with an alternate way of looking at the Millennium and the
future, the book is more pertinent now than ever. Postman
takes a campaign phrase of the not-too-distant past ("Let
Us Build a Bridge to the Future" . . . I can't quite recall
whose campaign it was) and shows us how absurd that concept
really is. There is no future out there - it doesn't exist
yet. And we don't need a bridge to it, since we're all going
to get there (if we do at all) at precisely the same time.
But a bridge to the 18th Century - to the Enlightenment thinking
of Voltaire, Rousseau, Kant, Jefferson, Adam Smith, Diderot,
Edward Gibbon, and Thomas Paine on such issues as education,
science, religious and political freedom, rational commerce,
the nature of the nation-state, and the entire idea of progress
and happiness . . . that sort of bridge might have
"I am loathe to close . . ." Lincoln would say here, but
I'm overdue in doing so, so I'll just return us for a minute
to the late autumn of the year 1776 A.D.:
After the promising victories of Bunker Hill and the lucky
siege of Boston (the Brits neglected to occupy a hill, Washington
took it, put guns on it, and the Brits evacuated the city)
. . . the redcoats have been kicking our butts ever since.
General Washington vowed to defend New York City - persevere,
persevere, persevere - but General Howe landed more than 30,000
Hessians and British Regulars on Long Island in a textbook
perfect military maneuver (in stark contrast to Washington's
bumbling, undisciplined ranks of rabble) and clobbered us
at the Battle of Brooklyn. If it hadn't been for a weird fog
and a hundred unlikely events that allowed Washington and
his men to flee back across the river on the night after our
total defeat, Howe would have rounded up Washington, the American
Army would have been forced to surrender, and that - as they
say - would have been that.
Here we are in early winter 1776 and since that drubbing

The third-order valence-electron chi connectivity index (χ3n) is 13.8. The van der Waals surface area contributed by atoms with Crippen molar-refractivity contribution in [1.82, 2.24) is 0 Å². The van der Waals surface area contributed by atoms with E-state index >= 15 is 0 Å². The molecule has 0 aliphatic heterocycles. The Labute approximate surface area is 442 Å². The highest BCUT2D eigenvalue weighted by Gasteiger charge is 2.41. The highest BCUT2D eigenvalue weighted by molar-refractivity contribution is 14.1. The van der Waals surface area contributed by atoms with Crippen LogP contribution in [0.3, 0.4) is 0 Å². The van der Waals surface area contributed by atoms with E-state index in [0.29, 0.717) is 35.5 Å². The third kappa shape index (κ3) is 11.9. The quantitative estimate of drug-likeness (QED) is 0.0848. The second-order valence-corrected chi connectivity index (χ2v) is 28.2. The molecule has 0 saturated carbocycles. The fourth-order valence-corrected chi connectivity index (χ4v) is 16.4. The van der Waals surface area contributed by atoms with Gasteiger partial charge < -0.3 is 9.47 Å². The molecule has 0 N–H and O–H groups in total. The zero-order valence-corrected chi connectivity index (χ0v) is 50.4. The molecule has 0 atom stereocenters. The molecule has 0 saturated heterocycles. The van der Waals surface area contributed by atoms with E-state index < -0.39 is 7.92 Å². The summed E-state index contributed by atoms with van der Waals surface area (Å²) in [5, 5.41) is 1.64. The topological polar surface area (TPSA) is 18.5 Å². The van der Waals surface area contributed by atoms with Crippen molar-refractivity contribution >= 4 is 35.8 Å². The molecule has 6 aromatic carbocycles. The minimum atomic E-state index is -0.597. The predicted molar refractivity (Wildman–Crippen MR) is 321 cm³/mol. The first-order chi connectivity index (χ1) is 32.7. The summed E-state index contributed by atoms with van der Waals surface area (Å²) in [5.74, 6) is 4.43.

at Brooklyn, there has been nothing but retreats and the hasty
abandonment of American forts, artillery, and dug-in positions
ever since. Winter is setting in and most of the American
army's enlistments are up in the next few weeks, the entire
Army's enlistment will run out on January 1, and the men
want to leave.
Polls show that the majority of Americans no longer support
the struggle and the media's barrage of derision - the newspapers
never thought we should have started this war nor that we
can win it - is ceaseless and increasingly strident.
By November 22, one officer on Washington's staff - Colonel
Samuel Webb, recovering from his wounds at White Plains -
announces, "I can only say that no lads ever showed greater
activity in retreating than we have . . . Our soldiers are
the best fellows in the world at this business."
One of those retreating is a young, unprepossessing civilian
aide on General Nathanial Greene's staff named Thomas Paine.
An impoverished English immigrant who, like his general, was
raised a Quaker, Paine just recently published a pamphlet
called Common Sense - a defense of freedom that has
become the most widely read booklet in America's history.
General Greene has nicknamed the young man "Common Sense"
and often refers to him in letters to his wife, such as last
summer when he wrote - "Common Sense and Col. Snarl, or Cornell,
are perpetually wrangling about mathematical problems." More
recently, there's been neither time nor humor for such trifles.
While retreating day and night with a cold, discouraged,
and disintegrating American Army, young Paine has just begun
making notes on a slim volume he will soon finish and publish
in Philadelphia. Called The Crisis, the pamplet's opening
lines will become so well known that - like much of Shakespeare's
writing - they will sound like clichés to a future generation
far removed from the urgency, confusion, and doubts of the
These are times that try men's souls. The summer soldier
and the sunshine patriot will, in this crisis, shrink from
the services of their country; but he that stands it now,
deserves the love and thanks of man and woman.
On November 24, a member of the British Command, Lord Rawdon
(and a relative of the main character in The Terror,
the novel, set in 1845-48, which I'm writing now) writes confidently
of the Americans - "The fact is, their army is broken all
to pieces and the spirit of their leaders and their abettors
is all broken . . . I think one may venture to pronounce that
it is well nigh over with them."
Well, not quite. History never repeats itself and drawing
parallels between the present and past is always dangerous,
but it is safe to say, as Mark Twain once did, that the announcement
of our death is premature.
I wish you all a joyous 4th of July and a fun, family-filled,
and confident summer. And much good reading.